Wake Up Call: 2023 TVS Young Media Racer programme qualifier round

    The first taste of a racetrack wasn’t quite what I expected, but it has left me wanting for more.

    Published On May 28, 2023 07:00:00 AM

    7,412 Views

    Every motorcyclist’s first track day is a memorable one. For most, it is a day that inspires them to better themselves and keep returning frequently. In my case, the first taste of riding at the race track would be courtesy of the TVS Young Media Racer Programme (YMRP).

    The TVS YMRP is now in its seventh iteration and as is the case every year, more fresh-faced moto journos like yours truly are given the full racing experience. This includes a race-prepped TVS Apache RTR 200 4V, a set of track-specific riding gear and coaching from TVS’ national level racers.

    What I was attending was the qualifying session for this year’s YMRP. The 31 participants were divided into two groups and our schedule for the day included three classroom sessions, led by TVS Racing’s Harry Sylvester, each followed by an on-track training session. At the end of the day, only the 16 fastest riders would qualify for the full season.

    Despite the straight face, this was quite possibly the most fun classroom I’ve ever been a part of.

    The day of our training programme/qualifier round was an unforgiving one, with ambient temperatures reaching 43-deg Celsius and track temperatures nearing 55-deg. Riding a motorbike in these conditions wearing full leather has really changed my worldview on the harsh reality lurking behind the glitz and glamour of going racing. Needless to say, my respect for the committed racers who bear these unrelenting conditions day in and day out has risen massively.

    To ensure that all of us were well-hydrated throughout the day, TVS had an assortment of electrolyte-boosting drinks and cold water as well as sugary snacks on hand for that quick burst of energy. Believe me when I say that this was no less than manna from heaven on a day as challenging as this.

    The first session was a straightforward one but quite crucial where we would be taught the meaning of the different flags used on track.

    Post each session, we would go back to the classroom and be briefed on what would encapsulate the next session. The second session was all about our lines and we would be coached by seasoned racers such as the likes of Jagan Kumar, KY Ahamed, Manoj Y and Arvind Ganesh.

    When a 10-time national champion like Jagan gives you some advice, you best believe him.

    Right from the moment go, the racers were fully committed to teaching us their craft by pushing us to be fully tucked down, following the markers on the track and showing us the optimum line to be taken for each corner. This session, while thoroughly enjoyable and informative, was the first but not last time, an excruciating cramp materialised in my left foot and meant that the rest of the on-track sessions were spent through gritted teeth.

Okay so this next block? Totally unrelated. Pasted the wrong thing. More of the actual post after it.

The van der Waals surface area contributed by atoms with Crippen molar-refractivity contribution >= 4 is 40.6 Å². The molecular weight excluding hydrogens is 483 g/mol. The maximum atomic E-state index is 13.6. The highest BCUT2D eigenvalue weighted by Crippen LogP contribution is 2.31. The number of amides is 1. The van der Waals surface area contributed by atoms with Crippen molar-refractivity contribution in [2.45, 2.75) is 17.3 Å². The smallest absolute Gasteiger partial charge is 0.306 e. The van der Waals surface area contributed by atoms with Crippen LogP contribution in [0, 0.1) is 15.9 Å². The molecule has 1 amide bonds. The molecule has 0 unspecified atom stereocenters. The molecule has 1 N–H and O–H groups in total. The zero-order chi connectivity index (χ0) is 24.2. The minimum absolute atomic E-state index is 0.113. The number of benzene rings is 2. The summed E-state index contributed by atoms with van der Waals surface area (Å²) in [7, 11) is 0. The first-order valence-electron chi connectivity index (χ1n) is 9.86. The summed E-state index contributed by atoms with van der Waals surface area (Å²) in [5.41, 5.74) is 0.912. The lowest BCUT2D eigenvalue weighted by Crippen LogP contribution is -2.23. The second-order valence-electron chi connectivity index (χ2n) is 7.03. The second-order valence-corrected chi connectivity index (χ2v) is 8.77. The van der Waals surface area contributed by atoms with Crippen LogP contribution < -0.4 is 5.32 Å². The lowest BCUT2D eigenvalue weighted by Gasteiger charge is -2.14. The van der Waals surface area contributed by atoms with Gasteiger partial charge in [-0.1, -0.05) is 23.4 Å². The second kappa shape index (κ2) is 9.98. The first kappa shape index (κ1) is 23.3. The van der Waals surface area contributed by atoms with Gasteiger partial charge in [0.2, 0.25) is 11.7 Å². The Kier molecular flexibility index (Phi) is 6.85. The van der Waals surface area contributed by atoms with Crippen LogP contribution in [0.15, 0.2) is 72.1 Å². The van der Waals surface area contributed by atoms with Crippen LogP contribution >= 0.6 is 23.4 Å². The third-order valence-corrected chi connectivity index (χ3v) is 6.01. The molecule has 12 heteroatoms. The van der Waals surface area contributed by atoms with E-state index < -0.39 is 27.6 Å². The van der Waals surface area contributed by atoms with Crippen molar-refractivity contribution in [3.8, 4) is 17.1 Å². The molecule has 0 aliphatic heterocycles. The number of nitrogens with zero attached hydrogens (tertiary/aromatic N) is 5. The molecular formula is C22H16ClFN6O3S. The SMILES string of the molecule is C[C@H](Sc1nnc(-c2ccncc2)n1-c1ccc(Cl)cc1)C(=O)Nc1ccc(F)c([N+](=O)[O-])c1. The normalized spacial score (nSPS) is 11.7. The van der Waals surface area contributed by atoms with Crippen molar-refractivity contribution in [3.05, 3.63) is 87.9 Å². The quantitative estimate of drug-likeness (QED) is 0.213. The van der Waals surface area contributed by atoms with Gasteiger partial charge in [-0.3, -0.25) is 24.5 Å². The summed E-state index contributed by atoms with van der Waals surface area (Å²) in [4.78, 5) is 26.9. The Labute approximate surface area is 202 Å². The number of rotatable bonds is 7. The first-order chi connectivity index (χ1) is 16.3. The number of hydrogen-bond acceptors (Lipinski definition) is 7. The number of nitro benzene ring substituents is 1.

The next drill was one I enjoyed thoroughly and was the one where we would learn how to launch the bike and be taught our braking markers. This was great fun and while my launches were pretty decent, I found myself braking too early and that was reinforced by the feedback from the racers as well.

    The end of this drill also meant the end of the learning sessions and after a refreshing lunch break, we would have a 10-minute practice session followed by a qualifying session of a similar duration. To give everyone a better chance, the organizers had even decided to take into account the best lap time across both sessions.

    I was still suffering quite painfully from that aforementioned cramp and as a quick fix I had padded the area in the boot that was causing me discomfort and hoped it would at least tide me over the next 20 minutes.

    For my 5’11, 80kg frame, the Apache is a bit of a squeeze.

    Now came the moment of truth – the timed Free Practice and Qualifying sessions. Despite the discomfort, I decided to go out on track and do my best. What followed was a crash-riddled Free Practice session (not me, thankfully), but unfortunately, my bike wasn’t running perfectly. The number 8 bike I was allotted, for some reason, wouldn’t let me use the second and fifth gears, which meant I was hitting the limiter way too early on the straight and getting passed left and right (also in part due to my 80kg frame).

    After entering the pits and getting a replacement bike, I headed out for Qualifying where the nasty cramp reared its head once again, nearly causing me to run off track. I tried to soldier on, but the severity of the cramp combined with the setting in of the day’s fatigue meant I was fighting an uphill battle. At the end of both these sessions, when the names of the qualifiers were called out, I wasn’t entirely surprised if a little dejected that my name wasn’t on that list.

    Bitter pill swallowed, the biggest limiting factor was me. I simply am not fit enough, but equally so, I need to attend a riding school or two in the future to beat my rough skills into shape. Speaking of getting into shape, I was one of the heavier riders on the grid and shedding a few kilos will also help my cause. Overall, the key takeaway from the YMRP was equal parts fun and educational and I’m thankful I got this wake-up call sooner rather than later.

    Copyright (c) Autocar India. All rights reserved.

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